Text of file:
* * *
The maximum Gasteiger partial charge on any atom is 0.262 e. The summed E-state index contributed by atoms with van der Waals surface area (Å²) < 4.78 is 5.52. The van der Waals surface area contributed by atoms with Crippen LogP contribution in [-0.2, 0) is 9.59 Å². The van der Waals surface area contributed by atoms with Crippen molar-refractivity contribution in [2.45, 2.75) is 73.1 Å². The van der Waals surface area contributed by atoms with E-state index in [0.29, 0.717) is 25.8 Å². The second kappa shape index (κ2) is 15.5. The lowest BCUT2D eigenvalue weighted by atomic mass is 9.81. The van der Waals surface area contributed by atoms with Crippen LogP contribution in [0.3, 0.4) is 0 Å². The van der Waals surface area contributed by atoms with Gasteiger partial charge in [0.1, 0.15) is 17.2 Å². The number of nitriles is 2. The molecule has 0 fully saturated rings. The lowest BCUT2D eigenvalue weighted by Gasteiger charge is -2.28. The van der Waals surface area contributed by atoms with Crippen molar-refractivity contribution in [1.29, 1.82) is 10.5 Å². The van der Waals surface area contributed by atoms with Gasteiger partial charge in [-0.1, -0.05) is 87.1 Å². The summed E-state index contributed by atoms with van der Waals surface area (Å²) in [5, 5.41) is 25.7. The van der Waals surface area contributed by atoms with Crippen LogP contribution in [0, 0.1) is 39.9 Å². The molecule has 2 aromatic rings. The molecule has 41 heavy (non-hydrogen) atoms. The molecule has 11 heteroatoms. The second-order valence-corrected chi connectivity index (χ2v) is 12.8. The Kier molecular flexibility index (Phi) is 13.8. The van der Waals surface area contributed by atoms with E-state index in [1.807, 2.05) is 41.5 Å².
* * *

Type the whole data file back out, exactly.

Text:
The maximum Gasteiger partial charge on any atom is 0.262 e. The summed E-state index contributed by atoms with van der Waals surface area (Å²) < 4.78 is 5.52. The van der Waals surface area contributed by atoms with Crippen LogP contribution in [-0.2, 0) is 9.59 Å². The van der Waals surface area contributed by atoms with Crippen molar-refractivity contribution in [2.45, 2.75) is 73.1 Å². The van der Waals surface area contributed by atoms with E-state index in [0.29, 0.717) is 25.8 Å². The second kappa shape index (κ2) is 15.5. The lowest BCUT2D eigenvalue weighted by atomic mass is 9.81. The van der Waals surface area contributed by atoms with Crippen LogP contribution in [0.3, 0.4) is 0 Å². The van der Waals surface area contributed by atoms with Gasteiger partial charge in [0.1, 0.15) is 17.2 Å². The number of nitriles is 2. The molecule has 0 fully saturated rings. The lowest BCUT2D eigenvalue weighted by Gasteiger charge is -2.28. The van der Waals surface area contributed by atoms with Crippen molar-refractivity contribution in [1.29, 1.82) is 10.5 Å². The van der Waals surface area contributed by atoms with Gasteiger partial charge in [-0.1, -0.05) is 87.1 Å². The summed E-state index contributed by atoms with van der Waals surface area (Å²) in [5, 5.41) is 25.7. The van der Waals surface area contributed by atoms with Crippen LogP contribution in [0, 0.1) is 39.9 Å². The molecule has 2 aromatic rings. The molecule has 41 heavy (non-hydrogen) atoms. The molecule has 11 heteroatoms. The second-order valence-corrected chi connectivity index (χ2v) is 12.8. The Kier molecular flexibility index (Phi) is 13.8. The van der Waals surface area contributed by atoms with E-state index in [1.807, 2.05) is 41.5 Å².